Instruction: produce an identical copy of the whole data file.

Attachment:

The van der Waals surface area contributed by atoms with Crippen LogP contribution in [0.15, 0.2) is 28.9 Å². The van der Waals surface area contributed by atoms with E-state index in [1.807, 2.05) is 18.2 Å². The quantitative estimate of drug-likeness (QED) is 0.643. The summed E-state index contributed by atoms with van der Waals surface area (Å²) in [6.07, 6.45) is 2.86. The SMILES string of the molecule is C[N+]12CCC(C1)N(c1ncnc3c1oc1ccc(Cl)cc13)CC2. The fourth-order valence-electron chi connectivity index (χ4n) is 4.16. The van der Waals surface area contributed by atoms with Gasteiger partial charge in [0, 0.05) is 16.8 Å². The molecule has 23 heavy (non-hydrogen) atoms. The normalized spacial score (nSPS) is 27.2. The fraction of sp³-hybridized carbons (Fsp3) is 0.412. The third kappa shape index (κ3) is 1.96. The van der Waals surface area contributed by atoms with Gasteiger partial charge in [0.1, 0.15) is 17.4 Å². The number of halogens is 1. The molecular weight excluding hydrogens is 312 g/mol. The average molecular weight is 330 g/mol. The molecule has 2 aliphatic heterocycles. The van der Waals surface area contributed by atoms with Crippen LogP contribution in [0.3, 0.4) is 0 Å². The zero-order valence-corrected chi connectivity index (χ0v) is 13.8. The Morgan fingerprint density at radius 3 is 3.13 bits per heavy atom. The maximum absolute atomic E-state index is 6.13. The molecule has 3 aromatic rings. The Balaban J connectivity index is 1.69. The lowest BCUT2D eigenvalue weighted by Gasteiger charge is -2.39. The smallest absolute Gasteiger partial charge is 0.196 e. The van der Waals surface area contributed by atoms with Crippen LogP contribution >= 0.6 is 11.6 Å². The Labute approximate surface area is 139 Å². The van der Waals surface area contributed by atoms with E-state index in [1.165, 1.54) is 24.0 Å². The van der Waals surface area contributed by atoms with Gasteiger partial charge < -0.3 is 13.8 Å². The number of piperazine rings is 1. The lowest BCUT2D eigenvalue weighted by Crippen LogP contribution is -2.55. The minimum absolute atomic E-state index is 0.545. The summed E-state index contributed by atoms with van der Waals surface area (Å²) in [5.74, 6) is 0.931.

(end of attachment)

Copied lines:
The van der Waals surface area contributed by atoms with Crippen LogP contribution in [0.15, 0.2) is 28.9 Å². The van der Waals surface area contributed by atoms with E-state index in [1.807, 2.05) is 18.2 Å². The quantitative estimate of drug-likeness (QED) is 0.643. The summed E-state index contributed by atoms with van der Waals surface area (Å²) in [6.07, 6.45) is 2.86. The SMILES string of the molecule is C[N+]12CCC(C1)N(c1ncnc3c1oc1ccc(Cl)cc13)CC2. The fourth-order valence-electron chi connectivity index (χ4n) is 4.16. The van der Waals surface area contributed by atoms with Gasteiger partial charge in [0, 0.05) is 16.8 Å². The molecule has 23 heavy (non-hydrogen) atoms. The normalized spacial score (nSPS) is 27.2. The fraction of sp³-hybridized carbons (Fsp3) is 0.412. The third kappa shape index (κ3) is 1.96. The van der Waals surface area contributed by atoms with Gasteiger partial charge in [0.1, 0.15) is 17.4 Å². The number of halogens is 1. The molecular weight excluding hydrogens is 312 g/mol. The average molecular weight is 330 g/mol. The molecule has 2 aliphatic heterocycles. The van der Waals surface area contributed by atoms with Crippen LogP contribution in [0.3, 0.4) is 0 Å². The zero-order valence-corrected chi connectivity index (χ0v) is 13.8. The Morgan fingerprint density at radius 3 is 3.13 bits per heavy atom. The maximum absolute atomic E-state index is 6.13. The molecule has 3 aromatic rings. The Balaban J connectivity index is 1.69. The lowest BCUT2D eigenvalue weighted by Gasteiger charge is -2.39. The smallest absolute Gasteiger partial charge is 0.196 e. The van der Waals surface area contributed by atoms with Crippen LogP contribution >= 0.6 is 11.6 Å². The Labute approximate surface area is 139 Å². The van der Waals surface area contributed by atoms with E-state index in [1.165, 1.54) is 24.0 Å². The van der Waals surface area contributed by atoms with Gasteiger partial charge < -0.3 is 13.8 Å². The number of piperazine rings is 1. The lowest BCUT2D eigenvalue weighted by Crippen LogP contribution is -2.55. The minimum absolute atomic E-state index is 0.545. The summed E-state index contributed by atoms with van der Waals surface area (Å²) in [5.74, 6) is 0.931.